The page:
Cain's calling card is his 9-9-9 economic plan, and his rivals called him on it.
Congresswoman Michele Bachmann: "If you give Congress a 9% sales tax, how long will it take a liberal president and a liberal congress to run it up to maybe 90%?"
Gov. Rick Perry: "Go to New Hampshire, where they have no sales tax. You're fixin' to give them one."
Herman Cain: "None of my distinguished colleagues who have attacked me here tonight, understand the plan."
Mitt Romney, of course, was the other major target.
Rick Santorum: "You just don't have credibility Mitt, when it comes to repealing Obamacare. You are- your plan was the basis for Obamacare."
Gov. Rick Perry: "You had illegals working on your property and the newspaper came to you and brought it to your attention and you still, a year later, had those individuals working for you."
Romney, as usual, was focused on the future:
"We've got to talk about how to get America growing again, how to start adding jobs."
Romney put Rick Perry away with this line:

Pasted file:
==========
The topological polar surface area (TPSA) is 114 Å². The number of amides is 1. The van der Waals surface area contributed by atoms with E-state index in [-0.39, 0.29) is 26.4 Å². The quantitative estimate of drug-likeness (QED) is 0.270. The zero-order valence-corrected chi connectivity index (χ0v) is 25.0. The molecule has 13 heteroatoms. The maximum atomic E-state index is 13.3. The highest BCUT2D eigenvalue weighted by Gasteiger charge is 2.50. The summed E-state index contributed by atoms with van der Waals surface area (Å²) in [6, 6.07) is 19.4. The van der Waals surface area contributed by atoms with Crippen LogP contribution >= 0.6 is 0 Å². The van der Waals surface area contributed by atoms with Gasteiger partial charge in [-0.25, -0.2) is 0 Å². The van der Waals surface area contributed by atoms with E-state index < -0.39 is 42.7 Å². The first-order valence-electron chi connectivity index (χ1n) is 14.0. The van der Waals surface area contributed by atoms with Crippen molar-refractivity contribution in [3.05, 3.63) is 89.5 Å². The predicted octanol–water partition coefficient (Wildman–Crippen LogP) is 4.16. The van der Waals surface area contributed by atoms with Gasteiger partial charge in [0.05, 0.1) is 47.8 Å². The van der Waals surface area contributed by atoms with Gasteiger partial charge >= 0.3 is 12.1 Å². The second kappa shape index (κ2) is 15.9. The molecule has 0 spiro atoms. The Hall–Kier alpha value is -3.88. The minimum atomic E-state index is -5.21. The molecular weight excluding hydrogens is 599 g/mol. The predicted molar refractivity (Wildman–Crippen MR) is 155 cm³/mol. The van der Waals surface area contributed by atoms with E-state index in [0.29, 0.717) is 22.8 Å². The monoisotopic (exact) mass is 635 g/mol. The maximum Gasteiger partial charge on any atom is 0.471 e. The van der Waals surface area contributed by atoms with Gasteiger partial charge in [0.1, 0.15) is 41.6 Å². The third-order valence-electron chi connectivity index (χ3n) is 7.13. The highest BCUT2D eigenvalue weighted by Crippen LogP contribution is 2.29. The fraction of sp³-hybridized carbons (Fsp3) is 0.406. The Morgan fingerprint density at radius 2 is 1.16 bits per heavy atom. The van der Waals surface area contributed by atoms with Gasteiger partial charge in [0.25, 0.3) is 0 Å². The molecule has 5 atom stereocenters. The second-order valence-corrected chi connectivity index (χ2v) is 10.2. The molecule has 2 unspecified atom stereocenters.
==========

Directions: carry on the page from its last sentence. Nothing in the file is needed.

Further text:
"You have a problem with allowing someone to finish speaking, and I suggest if you want to become president of the United States, you've got to let both people speak, so let me speak," Romney said.
Mitt Romney's experience trumped Herman Cain's enthusiasm and Rick Perry's desperation in this debate.
Mitt Romney was the winner. (This is not a recording.) Romney has become a debate machine.
But Herman Cain is still just learning. And in this debate he learned he's not ready yet to defend his 9-9-9 against a full frontal assault. That made him the loser.
I also thought Jon Huntsman was a winner, even though he skipped the debate to campaign in New Hampshire. Huntsman must do well in New Hampshire, so that was a smart move.
This was the eighth Republican debate (if you're counting) and eight have been more than enough for several GOP candidates, particularly Rick Perry.
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